Coca-Cola launched an “AI-powered” beverage this week, joining a growing list of companies in the food industry relying on the technology for R&D—and to generate hype. Coca-Cola Y3000, as the drink has been dubbed, was “co-created” with AI, according to a Sept. 12 press release, and is intended to evoke the flavors of the year 3000, whatever those might be (the future, reportedly, is candy sweet).
The “limited-edition” drink, whose Frutiger Aero-esque label actually harkens back to the 2000s, was produced with AI text-to-image model Stable Diffusion. It’s also part of Coca-Cola’s line of “Creations,” a line of beverages—seven in total so far—that the company launched in February 2022 to draw in Gen-Z consumers.
The drinks juggernaut is far from the only company to incorporate AI into its recipe-making. Other food giants, including brewers and confectioners, have also been letting AI lend a hand in the food lab, roll out advertising campaigns, and provide a novel selling point to consumers.
February 2019: McCormick and IBM enter a deal to collaborate on the development of flavors and food products using AI.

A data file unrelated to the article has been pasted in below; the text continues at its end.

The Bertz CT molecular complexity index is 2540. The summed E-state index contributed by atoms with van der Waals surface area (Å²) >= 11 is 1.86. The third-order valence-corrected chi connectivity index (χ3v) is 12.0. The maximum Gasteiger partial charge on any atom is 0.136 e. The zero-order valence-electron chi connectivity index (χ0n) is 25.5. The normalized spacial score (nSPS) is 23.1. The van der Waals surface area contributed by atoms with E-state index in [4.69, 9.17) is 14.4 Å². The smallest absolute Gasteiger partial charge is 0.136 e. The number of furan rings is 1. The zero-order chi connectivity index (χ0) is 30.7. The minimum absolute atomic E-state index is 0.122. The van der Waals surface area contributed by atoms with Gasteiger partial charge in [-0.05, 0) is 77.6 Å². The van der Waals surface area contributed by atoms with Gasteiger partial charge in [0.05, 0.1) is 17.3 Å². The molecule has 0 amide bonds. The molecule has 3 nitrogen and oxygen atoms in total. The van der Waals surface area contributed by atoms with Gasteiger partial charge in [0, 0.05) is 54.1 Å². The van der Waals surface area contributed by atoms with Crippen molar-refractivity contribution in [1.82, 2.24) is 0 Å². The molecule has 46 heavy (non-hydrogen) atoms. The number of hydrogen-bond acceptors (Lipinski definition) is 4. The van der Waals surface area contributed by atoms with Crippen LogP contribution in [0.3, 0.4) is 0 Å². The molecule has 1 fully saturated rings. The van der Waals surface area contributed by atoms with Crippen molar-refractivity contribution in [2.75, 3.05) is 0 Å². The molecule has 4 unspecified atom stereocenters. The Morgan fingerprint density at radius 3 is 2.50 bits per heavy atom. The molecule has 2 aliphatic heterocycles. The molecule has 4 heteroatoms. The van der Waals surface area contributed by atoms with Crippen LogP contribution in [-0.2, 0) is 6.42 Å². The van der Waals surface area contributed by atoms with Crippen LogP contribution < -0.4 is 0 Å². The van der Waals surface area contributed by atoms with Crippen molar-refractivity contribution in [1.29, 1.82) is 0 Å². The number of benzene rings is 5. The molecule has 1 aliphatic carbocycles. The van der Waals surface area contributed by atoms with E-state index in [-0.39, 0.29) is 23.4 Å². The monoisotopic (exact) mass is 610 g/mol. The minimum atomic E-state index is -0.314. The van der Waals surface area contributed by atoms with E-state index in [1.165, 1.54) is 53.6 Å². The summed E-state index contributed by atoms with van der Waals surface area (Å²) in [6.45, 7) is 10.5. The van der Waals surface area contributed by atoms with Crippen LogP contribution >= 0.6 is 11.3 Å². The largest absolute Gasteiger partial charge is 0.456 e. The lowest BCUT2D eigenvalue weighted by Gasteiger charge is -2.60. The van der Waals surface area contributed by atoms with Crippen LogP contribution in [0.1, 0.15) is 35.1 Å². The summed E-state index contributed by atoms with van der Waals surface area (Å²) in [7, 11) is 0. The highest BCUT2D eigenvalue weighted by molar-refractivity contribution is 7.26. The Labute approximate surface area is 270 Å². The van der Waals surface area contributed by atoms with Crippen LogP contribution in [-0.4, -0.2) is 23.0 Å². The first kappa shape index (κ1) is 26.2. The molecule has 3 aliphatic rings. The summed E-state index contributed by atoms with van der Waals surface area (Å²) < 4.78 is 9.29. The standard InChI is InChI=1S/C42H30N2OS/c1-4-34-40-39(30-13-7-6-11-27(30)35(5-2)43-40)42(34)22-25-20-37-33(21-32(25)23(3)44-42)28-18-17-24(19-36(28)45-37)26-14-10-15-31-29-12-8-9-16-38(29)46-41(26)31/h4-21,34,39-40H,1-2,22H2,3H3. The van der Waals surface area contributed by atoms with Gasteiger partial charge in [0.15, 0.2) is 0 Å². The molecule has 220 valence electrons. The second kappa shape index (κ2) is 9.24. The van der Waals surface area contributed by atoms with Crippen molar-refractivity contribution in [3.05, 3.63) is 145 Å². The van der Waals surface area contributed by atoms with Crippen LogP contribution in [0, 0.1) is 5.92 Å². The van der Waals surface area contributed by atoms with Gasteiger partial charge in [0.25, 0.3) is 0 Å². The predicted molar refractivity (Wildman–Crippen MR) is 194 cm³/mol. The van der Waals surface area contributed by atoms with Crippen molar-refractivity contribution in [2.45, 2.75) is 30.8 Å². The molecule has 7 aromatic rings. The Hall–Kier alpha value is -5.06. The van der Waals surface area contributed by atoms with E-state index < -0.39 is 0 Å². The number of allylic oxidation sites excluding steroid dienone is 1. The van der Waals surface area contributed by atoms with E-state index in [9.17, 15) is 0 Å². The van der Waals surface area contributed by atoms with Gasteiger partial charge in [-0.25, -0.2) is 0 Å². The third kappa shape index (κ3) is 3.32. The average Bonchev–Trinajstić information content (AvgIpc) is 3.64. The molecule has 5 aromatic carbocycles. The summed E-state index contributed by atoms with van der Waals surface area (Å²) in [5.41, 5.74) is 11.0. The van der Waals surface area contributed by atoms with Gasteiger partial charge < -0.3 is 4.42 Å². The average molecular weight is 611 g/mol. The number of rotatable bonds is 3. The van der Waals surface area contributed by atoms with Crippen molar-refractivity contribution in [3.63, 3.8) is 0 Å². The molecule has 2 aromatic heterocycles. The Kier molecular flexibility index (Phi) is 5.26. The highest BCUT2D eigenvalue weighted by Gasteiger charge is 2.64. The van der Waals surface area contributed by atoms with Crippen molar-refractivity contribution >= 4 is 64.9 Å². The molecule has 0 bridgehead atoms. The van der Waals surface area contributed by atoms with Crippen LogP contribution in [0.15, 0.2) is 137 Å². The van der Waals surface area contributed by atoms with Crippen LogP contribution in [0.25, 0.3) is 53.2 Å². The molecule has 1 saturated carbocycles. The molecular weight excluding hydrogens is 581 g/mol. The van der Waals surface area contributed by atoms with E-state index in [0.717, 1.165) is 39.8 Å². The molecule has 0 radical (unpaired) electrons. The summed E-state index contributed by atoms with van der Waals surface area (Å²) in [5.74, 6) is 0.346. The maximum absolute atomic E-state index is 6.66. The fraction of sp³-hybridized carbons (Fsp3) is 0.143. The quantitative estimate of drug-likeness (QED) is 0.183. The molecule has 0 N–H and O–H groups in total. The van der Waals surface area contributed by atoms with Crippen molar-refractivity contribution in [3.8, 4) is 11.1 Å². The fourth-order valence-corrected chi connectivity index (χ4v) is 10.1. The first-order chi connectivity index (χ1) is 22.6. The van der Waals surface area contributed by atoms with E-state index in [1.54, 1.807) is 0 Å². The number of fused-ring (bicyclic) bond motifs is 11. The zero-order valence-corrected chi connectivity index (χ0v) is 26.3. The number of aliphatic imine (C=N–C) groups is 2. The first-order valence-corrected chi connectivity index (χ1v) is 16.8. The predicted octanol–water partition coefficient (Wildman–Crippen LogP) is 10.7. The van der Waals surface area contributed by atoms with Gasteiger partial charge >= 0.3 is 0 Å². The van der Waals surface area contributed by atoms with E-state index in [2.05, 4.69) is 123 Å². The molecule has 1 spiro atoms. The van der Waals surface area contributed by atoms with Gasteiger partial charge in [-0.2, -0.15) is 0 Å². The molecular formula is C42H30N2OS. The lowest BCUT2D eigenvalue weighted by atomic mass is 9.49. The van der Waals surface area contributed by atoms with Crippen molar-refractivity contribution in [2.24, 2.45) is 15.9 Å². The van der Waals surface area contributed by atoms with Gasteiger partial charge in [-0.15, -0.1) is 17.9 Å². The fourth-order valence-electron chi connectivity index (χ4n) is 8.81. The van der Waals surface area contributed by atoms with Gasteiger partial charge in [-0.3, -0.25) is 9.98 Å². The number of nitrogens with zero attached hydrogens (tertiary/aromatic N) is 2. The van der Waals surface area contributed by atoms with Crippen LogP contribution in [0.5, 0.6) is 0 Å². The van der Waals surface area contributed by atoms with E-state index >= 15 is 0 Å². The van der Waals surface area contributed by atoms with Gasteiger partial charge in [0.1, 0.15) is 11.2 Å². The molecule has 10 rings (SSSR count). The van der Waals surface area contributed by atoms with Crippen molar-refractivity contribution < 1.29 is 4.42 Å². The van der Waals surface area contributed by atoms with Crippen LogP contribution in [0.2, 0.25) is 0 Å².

February 2022: Kraft Heinz teams up with Chilean food tech startup NotCo, which has developed a proprietary AI called “Giuseppe,” to pursue plant-based food research with AI.
April 2022: Mars inks a multi-year deal with AI company PIPA to “accelerate the discovery of new, plant-based ingredients.”
January 2023: Atwater Brewery, a Detroit-based company, launches its Artificial Intelligence IPA, designed with ChatGPT, and also uses AI to design its PR campaign.
March 2023: Beck’s, owned by Belgian brewer Anheuser-Busch InBev, debuts an AI-created beer, called Beck’s Autonomous.
April 2023: French company Bel Group and biotech startup Climax Foods pair up to use AI in developing plant-based cheeses.
September 2023: NotCo CEO Matias Muchnick announces a partnership with Mars Wrigley.
The food industry has been adopting AI to address broader macroeconomic conditions that it faces, like inflation, supply chain complications, and labor shortages. Enter “cobots,” a mashup of the words “collaborative” and “robots”—a form of incremental automation that has been billed as a way to address these challenges and cut costs in the industry, while still maintaining input from humans.
The AI has been applied in a number of areas in the food industry, including waste reduction, inventory management, and forecasting product demand. KFC and Taco Bell, under parent company Yum! Brands, began using machine learning earlier this year to manage its product orders, as Restaurant Business reported.
Coca-Cola’s latest libation, with its emphasis on both AI and human input, shows that the “cobots” trend is moving to the sales side of the industry, too. If AI doesn’t end up being the future flavor of drinks, it may find its place as the future flavor of marketing.